James Bond Author Has a Casually Racist Reason Why Idris Elba Shouldn’t Play 007 [Updated]

Too suave is more like it. Photo: Frazer Harrison/Getty Images

With Daniel Craig recently expressing uncertainty about his future as James Bond, someone close to the franchise has offered his two cents on who could step into the iconic role next — or, rather, who shouldn't. Anthony Horowitz, whose upcoming Trigger Mortis is the latest novel in the series, has revealed that he isn't onboard with Idris Elba playing 007, despite the majority of fans picking him as their favorite candidate for Craig's successor. Speaking to the Daily Mail, Horowitz had this to say:

"Idris Elba is a terrific actor, but I can think of other black actors who would do it better. For me, Idris Elba is a bit too rough to play the part. It’s not a color issue. I think he is probably a bit too 'street' for Bond. Is it a question of being suave? Yeah."

While he qualifies his reasoning with the caveat that it isn't race-based, his language says otherwise. On Craig, Horowitz has nothing but praise, calling him "a terrific Bond" and Casino Royale a "total return to the gritty seriousness of it." When that same "grit" applies to Elba, however, it's rejected with casually racist generalizations like "street" and "rough," two descriptors Horowitz likely associates with Elba from the actor's acclaimed performances in The Wire and American Gangster. But Horowitz doesn't mind if a black man plays Bond, so long as he's the "right" kind of black. He suggests Adrian Lester, known for his theater work and starring role in the BBC's Hustle, as a better potential Bond, though Horowitz gives no reason why Lester could do better than Elba. And David Oyelowo has been selected to record the audio book for Trigger Mortis, effectively making him the first black Bond, if only in voice.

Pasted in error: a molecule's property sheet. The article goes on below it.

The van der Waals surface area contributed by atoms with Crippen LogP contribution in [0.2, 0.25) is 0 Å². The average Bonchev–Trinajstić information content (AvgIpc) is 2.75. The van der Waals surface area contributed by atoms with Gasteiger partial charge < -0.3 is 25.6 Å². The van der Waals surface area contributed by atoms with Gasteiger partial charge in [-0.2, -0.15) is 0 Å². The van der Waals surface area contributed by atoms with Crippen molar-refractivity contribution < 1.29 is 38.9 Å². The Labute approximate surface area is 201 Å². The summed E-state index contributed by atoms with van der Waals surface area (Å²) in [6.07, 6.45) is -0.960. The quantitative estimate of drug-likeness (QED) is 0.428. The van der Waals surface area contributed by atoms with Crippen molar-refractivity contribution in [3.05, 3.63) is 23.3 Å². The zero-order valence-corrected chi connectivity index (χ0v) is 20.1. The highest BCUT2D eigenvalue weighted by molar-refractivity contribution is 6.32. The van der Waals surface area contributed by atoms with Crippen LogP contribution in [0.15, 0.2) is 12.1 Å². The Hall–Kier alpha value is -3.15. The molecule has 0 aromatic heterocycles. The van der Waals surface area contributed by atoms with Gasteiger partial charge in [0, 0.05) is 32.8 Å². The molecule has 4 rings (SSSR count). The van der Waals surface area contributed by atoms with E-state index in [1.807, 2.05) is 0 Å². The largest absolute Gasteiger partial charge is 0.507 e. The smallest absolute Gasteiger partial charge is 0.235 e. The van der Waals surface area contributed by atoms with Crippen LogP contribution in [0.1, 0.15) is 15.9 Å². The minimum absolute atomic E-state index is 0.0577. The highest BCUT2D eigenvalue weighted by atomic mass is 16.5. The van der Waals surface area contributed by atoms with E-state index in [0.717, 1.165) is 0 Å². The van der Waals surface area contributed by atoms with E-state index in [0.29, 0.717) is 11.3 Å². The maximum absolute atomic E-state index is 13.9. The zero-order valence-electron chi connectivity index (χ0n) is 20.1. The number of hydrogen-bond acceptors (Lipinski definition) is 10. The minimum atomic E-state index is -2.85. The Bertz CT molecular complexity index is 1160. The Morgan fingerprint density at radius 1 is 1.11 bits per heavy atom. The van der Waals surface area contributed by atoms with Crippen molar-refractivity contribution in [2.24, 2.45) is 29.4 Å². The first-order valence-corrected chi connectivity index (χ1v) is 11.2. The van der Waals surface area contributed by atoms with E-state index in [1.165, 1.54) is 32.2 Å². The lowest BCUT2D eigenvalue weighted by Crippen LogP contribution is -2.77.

Horowitz's problem with Elba isn't that he's too "street" to play 007, it's that he's too black. He drops Caribbean-influenced slang in his cockney accent, raps for fun, and will next play a West African rebel who recruits child soldiers in Cary Fukunaga's Netflix film debut. Elba's also widely regarded as one of the most beautiful men in the world across all races. He recently became the first man to cover Maxim and regularly lands on best-dressed lists — and still, it's not enough for Horowitz, whose most wild assertion might just be that Elba isn't suave enough to play Bond. We hate to break it to him, but no one personifies suave more than Idris. Maybe Horowitz is just too blinded by Elba's blackness to see it?

Update: Here's Horowitz's apology: